Nigeria’s Renewed Hope for Democratic Development

By Richard Joseph

When the Union Jack was lowered in Nigeria on October 1, 1960, the potential of Africa’s most populous nation seemed boundless—and that was before its abundant reserves of petroleum and natural gas were fully known. However, Nigeria has since underperformed in virtually every area. A massive fuel shortage, just days before the historic change in political leadership, underlined how criminalized and dysfunctional the oil sector had become.

On May 29, Goodluck Jonathan, Nigeria’s president since 2010, transferred power to a former military ruler, Muhammadu Buhari. Despite important policy reforms, Jonathan will be remembered mainly for his unusual name and the failure to defeat Boko Haram. Similar transfers of power took place in other federal and state offices. As a result of the March and April elections, a new coalition, the All Progressives Congress (APC), prized a commanding share of government positions from Jonathan’s Peoples Democratic Party (PDP).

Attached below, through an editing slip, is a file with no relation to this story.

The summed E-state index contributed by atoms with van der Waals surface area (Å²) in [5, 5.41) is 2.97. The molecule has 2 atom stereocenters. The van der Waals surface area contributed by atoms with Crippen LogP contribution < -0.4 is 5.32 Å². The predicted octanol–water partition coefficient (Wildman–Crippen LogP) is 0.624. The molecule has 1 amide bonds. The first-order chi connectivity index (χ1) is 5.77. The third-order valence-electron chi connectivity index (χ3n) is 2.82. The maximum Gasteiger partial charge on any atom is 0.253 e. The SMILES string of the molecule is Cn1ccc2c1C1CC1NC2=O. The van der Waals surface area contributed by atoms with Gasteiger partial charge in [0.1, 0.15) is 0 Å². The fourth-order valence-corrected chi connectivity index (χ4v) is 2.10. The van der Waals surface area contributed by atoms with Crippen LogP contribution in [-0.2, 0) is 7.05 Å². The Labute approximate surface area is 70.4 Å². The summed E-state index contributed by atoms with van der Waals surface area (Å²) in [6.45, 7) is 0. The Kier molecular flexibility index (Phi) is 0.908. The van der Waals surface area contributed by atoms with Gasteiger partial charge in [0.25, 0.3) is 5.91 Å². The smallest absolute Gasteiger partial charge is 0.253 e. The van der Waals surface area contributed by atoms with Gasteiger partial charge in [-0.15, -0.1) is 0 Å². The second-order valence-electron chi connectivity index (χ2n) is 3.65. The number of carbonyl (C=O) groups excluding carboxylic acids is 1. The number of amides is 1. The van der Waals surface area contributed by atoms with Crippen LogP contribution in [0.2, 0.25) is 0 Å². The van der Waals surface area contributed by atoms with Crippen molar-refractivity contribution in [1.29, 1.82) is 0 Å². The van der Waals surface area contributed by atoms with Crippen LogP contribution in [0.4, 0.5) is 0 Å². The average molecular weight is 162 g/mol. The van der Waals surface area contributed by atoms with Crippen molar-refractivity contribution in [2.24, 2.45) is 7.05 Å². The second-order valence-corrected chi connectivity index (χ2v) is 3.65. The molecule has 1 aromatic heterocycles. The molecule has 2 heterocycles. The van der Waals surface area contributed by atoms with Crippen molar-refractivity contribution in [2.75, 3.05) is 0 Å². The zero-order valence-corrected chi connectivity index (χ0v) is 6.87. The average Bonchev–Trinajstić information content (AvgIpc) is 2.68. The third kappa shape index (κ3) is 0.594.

Muhammadu Buhari salutes his supporters during his inauguration in Eagle Square, Abuja, Friday, May 29, 2015 (Source: AP Photo/Sunday Alamba)

Muhammadu Buhari salutes his supporters during his inauguration in Eagle Square, Abuja, on May 29, 2015
(Source: AP Photo/Sunday Alamba)

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Nigeria’s 2015 Elections: Prologue to the Past?

By Richard Joseph

In the 45 years since the Nigerian civil war ended in January 1970, Nigeria has often seemed on the verge of making significant political advances. While its population soared, however, the country stumbled through one contentious electoral exercise after another, interspersed with military rule. The recent 2015 elections, which elevated Muhammadu Buhari to the powerful presidency, have produced a significant shift in control of national and state governments from the People’s Democratic Party (PDP) to the All Progressives Congress (APC). The PDP had been the dominant party for 16 straight years.

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